EB-5 program gets extension until January 19, 2018

Photograph of a US Department of Homeland Security.

US House of Representatives on Friday voted to extend the EB-5 Visa until January 19, 2018. The House passed the Senate amendment to HR 1370 (an Act to amend the Homeland Security Act of 2002) to extend Continuing Appropriations for government services and programs.

The move has been welcomed by immigration consultants and service providers.

“Four weeks of extension is good news for all the EB-5 applicants. However, this should be the last time we are hearing about such a decision,” Tanuj Patel, managing director at LD Capital Bridge to USA, in a press statement.  Patel points out that the current administration is “very active” in changing the immigration laws.

“At present India stands in the sixth position for EB-5 and with more awareness spreading about the various programs, EB-5 applications from India shall rise,” Patel added.

EB-5 immigrant investor program allows entrepreneurs (and their spouses and unmarried children under 21) to apply for a green card (permanent residence) if they satisfy two conditions: Make the necessary investment in a commercial enterprise in the United States; and, plan to create or preserve 10 permanent full-time jobs for qualified US workers.

Started in 1990, the program was created “to stimulate the US economy through job creation and capital investment by foreign investors,” the USCIS website specifies. In general, an investor is required to invest $1 million in the US. However, if investing in a high-unemployment area or rural area, then the minimum investment required is $500,000.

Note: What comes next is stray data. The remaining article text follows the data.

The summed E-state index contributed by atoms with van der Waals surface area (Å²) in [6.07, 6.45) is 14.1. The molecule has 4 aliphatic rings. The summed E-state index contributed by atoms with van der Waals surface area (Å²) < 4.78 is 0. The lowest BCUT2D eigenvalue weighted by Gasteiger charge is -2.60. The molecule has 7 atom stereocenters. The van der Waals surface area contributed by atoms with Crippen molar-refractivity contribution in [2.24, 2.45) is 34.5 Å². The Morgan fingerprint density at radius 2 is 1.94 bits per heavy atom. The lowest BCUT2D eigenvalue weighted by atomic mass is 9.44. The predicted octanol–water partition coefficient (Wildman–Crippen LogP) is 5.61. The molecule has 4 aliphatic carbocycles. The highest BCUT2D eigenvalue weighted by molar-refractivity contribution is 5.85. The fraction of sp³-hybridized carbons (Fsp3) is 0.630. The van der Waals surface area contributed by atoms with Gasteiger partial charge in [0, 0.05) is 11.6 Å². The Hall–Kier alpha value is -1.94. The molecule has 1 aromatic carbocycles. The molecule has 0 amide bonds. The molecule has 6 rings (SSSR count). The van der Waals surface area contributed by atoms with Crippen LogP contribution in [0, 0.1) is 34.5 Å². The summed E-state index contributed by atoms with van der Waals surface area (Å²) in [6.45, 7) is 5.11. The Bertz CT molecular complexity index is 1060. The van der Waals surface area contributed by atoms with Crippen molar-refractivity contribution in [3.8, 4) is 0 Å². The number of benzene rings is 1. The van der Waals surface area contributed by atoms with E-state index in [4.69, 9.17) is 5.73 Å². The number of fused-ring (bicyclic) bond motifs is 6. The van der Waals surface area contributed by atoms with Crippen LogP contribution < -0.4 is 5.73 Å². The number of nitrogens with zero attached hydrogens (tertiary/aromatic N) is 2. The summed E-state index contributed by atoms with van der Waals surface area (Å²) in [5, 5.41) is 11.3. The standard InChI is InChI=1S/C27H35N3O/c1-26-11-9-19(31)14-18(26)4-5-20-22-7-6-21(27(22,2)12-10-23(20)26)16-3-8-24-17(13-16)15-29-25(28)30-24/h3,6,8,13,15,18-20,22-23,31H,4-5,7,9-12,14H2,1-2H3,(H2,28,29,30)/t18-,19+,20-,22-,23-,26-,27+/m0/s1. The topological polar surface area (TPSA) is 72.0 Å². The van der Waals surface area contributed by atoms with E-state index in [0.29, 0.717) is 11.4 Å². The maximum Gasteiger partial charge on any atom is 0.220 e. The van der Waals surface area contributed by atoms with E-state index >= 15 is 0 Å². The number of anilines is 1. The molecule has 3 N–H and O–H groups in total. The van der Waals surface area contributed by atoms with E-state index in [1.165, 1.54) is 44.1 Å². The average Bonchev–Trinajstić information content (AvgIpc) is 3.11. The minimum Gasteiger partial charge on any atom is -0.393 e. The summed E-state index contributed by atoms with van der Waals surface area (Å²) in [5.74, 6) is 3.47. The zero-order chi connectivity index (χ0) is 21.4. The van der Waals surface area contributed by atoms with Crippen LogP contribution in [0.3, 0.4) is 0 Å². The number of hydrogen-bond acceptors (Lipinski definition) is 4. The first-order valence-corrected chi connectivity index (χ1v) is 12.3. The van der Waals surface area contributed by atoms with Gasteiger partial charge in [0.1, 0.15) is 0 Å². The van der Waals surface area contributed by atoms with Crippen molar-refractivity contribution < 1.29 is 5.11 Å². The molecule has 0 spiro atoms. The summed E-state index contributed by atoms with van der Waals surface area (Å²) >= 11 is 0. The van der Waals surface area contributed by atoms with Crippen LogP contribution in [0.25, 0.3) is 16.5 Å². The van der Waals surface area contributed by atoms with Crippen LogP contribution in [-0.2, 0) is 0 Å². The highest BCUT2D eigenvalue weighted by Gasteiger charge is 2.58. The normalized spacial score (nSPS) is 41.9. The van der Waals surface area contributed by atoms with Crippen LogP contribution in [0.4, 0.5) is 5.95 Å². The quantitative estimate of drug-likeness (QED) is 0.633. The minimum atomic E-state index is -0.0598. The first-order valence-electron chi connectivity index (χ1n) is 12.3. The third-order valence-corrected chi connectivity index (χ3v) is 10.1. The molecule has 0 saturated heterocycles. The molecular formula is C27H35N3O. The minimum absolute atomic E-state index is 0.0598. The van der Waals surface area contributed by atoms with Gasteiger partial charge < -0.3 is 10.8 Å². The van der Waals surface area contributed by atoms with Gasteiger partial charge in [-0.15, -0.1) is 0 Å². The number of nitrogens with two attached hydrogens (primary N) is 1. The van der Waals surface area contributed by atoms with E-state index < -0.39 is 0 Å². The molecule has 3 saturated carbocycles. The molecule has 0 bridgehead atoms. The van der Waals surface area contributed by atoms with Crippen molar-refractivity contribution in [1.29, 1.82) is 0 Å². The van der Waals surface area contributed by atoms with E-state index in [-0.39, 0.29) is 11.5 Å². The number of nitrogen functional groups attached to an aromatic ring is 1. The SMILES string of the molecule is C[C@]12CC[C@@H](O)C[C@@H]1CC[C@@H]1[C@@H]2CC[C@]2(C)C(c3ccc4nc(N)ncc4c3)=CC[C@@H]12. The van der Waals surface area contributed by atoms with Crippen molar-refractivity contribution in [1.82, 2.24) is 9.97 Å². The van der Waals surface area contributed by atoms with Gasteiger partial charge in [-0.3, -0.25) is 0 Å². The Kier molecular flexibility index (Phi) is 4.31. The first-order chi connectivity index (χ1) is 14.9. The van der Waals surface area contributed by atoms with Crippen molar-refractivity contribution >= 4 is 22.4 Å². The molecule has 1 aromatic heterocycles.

The Economic Times reports that the EB-5 applications from India have increased by three times in the last three years. “This is despite a fairly high denial rate (34% in 2016) among Indian applicants on account of poor documentation and inappropriate project selection,” it added.

While mentioning the extension on its website, Murthy Law Firm, a DC-area based immigration law firm, points out that the Congress is yet to provide a solution to the Deferred Action for Childhood Arrivals (DACA) program.

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